Years of experience will often compensate for a lack of resources when someone is a die-hard enthusiast. History has shown that a few dedicated and experienced racers can hit the track with a grassroots operation and still set records or take home an event win. Knowledge and expertise is something that money simply can’t buy. It is this priceless expertise that makes it possible for budget- restricted tuners to produce impressive results.

By Brian English • Photos by Richard Fong

Having owned several Civics in the past, Carlos Silva of Ft. Lauderdale, Florida, purchased this 1996 Honda Civic CX hatchback nearly four years ago with the intention of making it a daily driver with some additional pep. After tuning an LS motor swap with an assortment of enhancements, the initial build concluded with a bolt-on turbo system. Over time, Carlos elected to step up to a K-series powerplant for a more modern punch.

Utilizing Expertise

With the 2007 opening of his shop, LabelOne, Carlos wanted to prove his abilities as a tuner by successfully building a low-cost, yet high- powered Civic. Carlos started by utilizing a variety of Honda- manufactured components to increase performance while keeping costs down. He selected the Honda CR-V’s K24A1 bottom end for its greater bore and stroke over the smaller K20. In order to make more power reliably, the K24A1 block would need serious attention.

K24-Powered Turbo Honda Civic CX

Sleeved for Boost

Redline Automotive Machine of Davie, Florida, bored and reinforced the K24A1 block with AEBS T-sleeves. These sleeves are now home to Wiseco 10.2-to-1 compression-ratio forged pistons. These pistons convert combustion energy into kinetic energy by spinning a micro-polished K24 crankshaft by way of Pauter Machine billet-steel connecting rods.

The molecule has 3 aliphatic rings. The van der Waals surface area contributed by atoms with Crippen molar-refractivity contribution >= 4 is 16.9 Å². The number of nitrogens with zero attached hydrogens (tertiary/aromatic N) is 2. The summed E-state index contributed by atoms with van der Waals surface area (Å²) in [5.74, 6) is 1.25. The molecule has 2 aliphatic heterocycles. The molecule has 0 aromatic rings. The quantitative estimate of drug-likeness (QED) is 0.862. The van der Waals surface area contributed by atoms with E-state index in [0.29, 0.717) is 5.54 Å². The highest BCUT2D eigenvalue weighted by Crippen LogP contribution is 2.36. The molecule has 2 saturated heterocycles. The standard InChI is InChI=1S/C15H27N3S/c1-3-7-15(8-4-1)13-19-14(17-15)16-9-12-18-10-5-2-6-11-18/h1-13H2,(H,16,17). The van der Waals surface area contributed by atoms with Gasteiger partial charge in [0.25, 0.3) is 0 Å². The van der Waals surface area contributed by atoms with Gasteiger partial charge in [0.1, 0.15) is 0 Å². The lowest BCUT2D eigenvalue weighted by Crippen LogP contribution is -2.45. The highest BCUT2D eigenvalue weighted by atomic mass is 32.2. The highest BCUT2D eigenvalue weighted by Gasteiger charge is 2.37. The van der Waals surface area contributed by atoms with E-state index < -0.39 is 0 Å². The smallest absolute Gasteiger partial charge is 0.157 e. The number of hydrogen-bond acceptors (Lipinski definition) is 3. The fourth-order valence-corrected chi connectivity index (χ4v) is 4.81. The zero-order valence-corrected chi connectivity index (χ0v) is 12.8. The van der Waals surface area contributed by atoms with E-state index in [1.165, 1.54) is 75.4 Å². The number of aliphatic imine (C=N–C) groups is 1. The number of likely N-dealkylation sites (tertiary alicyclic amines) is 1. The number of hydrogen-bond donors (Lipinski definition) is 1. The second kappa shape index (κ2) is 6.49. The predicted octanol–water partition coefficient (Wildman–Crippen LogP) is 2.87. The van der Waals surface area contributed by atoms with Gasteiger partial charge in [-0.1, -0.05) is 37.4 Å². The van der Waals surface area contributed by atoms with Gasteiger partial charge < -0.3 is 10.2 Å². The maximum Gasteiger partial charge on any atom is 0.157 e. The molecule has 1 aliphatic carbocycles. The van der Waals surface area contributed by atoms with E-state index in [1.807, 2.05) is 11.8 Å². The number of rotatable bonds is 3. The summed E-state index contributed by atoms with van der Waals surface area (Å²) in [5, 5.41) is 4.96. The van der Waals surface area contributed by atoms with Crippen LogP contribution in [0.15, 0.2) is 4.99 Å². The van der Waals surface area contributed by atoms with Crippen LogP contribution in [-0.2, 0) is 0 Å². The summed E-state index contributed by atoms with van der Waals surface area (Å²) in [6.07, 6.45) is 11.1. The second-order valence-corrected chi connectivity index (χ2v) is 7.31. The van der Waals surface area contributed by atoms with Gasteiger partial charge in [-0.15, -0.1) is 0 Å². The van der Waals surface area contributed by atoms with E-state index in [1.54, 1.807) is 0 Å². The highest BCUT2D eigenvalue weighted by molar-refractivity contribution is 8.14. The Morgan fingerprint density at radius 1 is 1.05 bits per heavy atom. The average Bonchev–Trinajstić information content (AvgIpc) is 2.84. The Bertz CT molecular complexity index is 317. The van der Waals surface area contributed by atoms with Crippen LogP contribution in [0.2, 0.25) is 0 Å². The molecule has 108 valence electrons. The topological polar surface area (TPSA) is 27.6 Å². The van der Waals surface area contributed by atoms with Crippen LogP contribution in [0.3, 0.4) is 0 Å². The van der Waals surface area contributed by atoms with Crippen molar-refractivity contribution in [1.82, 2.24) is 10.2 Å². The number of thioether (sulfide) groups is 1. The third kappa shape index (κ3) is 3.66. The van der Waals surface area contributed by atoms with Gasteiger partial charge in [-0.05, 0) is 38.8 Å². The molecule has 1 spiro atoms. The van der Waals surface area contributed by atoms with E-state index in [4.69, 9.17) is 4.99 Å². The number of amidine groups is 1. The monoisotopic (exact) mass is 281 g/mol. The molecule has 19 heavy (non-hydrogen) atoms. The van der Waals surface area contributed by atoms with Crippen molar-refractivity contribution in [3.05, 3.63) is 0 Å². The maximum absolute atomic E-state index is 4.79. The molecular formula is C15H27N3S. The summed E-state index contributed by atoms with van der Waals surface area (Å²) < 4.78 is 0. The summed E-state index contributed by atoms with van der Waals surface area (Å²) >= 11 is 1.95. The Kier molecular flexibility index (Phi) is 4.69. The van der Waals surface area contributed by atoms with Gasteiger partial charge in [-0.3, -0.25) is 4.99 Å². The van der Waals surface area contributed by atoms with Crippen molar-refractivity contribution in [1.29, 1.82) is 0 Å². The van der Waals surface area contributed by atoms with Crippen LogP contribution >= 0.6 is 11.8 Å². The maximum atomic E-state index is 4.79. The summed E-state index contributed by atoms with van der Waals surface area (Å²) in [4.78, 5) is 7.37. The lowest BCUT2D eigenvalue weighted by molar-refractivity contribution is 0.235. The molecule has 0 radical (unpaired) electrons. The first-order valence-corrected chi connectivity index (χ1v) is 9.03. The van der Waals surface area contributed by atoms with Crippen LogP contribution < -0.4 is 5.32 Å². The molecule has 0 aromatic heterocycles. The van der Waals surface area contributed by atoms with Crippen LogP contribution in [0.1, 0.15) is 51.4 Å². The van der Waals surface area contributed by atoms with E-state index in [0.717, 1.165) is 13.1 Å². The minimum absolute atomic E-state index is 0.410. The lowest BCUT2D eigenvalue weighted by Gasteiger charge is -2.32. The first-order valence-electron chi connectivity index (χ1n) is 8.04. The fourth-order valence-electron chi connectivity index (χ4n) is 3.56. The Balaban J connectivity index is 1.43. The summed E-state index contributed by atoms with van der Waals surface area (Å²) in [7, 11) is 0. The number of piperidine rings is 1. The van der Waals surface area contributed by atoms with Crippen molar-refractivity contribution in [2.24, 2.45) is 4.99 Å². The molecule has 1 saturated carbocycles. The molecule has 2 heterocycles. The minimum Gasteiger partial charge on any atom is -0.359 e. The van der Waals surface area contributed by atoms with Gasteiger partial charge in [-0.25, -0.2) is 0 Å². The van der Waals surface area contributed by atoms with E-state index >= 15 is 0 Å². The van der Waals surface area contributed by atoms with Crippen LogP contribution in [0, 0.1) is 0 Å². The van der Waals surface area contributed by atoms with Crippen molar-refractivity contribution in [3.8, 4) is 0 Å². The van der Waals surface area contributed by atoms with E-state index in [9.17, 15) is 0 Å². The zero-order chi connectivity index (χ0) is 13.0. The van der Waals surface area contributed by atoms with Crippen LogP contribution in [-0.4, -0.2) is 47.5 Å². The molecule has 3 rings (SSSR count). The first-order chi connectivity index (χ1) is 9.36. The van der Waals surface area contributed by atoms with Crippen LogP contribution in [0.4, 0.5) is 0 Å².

Heading in the Right Direction

Engine bay of the K24-Powered Turbo Honda Civic CXWith the bottom end addressed, attention shifted to the topside of the engine. A K20A2 i-VTEC cylinder head from an Acura RSX Type-S provides improved airflow along with variable valve timing and lift on both camshafts. The head and block sandwich a Cometic head gasket cinched by Golden Eagle head studs. Within the head, Race Engine Valve (REV) springs, retainers and stainless-steel valves provide increased valvetrain reliability while raising the redline to 9,000 RPM. K20Z1 camshafts provide a more aggressive cam profile compared to its A2 sibling, further increasing the airflow in and out of the cylinders.

Performance Under Pressure

Turbo on the K24-Powered Turbo Honda Civic CXHaving reinforced the block to being nearly bulletproof, it was time to maximize the potential of the engine. A serious turbocharger system was in order. A Fab-worx custom stainless-steel manifold was selected to mount the Precision Turbo & Engine (PT&E) 6776 ball-bearing turbocharger. The hot side of the turbo relies upon a TiAL Sport 44mm wastegate to keep boost pressure at 32 psi at the intake manifold. A R.A.W. Racing custom 3-inch turbo-back exhaust system directs spent gasses to the atmosphere.

On the cool side, the compressor sends charge air to a BMPC 4-inch-thick front- mount intercooler. Once cooled, the charge air flows to the factory throttle body which bolts to a RBC intake manifold from a 2006-07 Civic Si by way of Power Rev Racing’s (P2R) adapter plate. The swapped intake manifold provides improved flow compared to stock while dividing air to the intake ports. When the throttle plate closes, a TiAL Sport 50mm blow-off valve relieves the pressure inside the intake plumbing.

TiAL blow off valve for the K24-Powered Turbo Honda Civic CXWhile massive amounts of air are delivered by the turbo system, it’s up to the fuel system to deliver an appropriate amount of fuel. A pair of Walbro 255-lph in-tank fuel pumps send VP Racing C16 fuel to four Precision T&E 1,200 cc/min fuel injectors. Inside the combustion chamber, the air/fuel mixture is set ablaze by NGK Iridium spark plugs. Hondata’s K-Pro engine management system orchestrates fuel and ignition events along with boost control. After tuning the K-Pro, the Civic spun the rollers of the STP Motorsports Dynojet 248C to a peak of 711 horsepower and 517 lb-ft torque. Over 700 wheel horsepower is staggering considering the block and crank are originally from a 156-horsepower SUV.

Dyno graph for the K24-Powered Turbo Honda Civic CX

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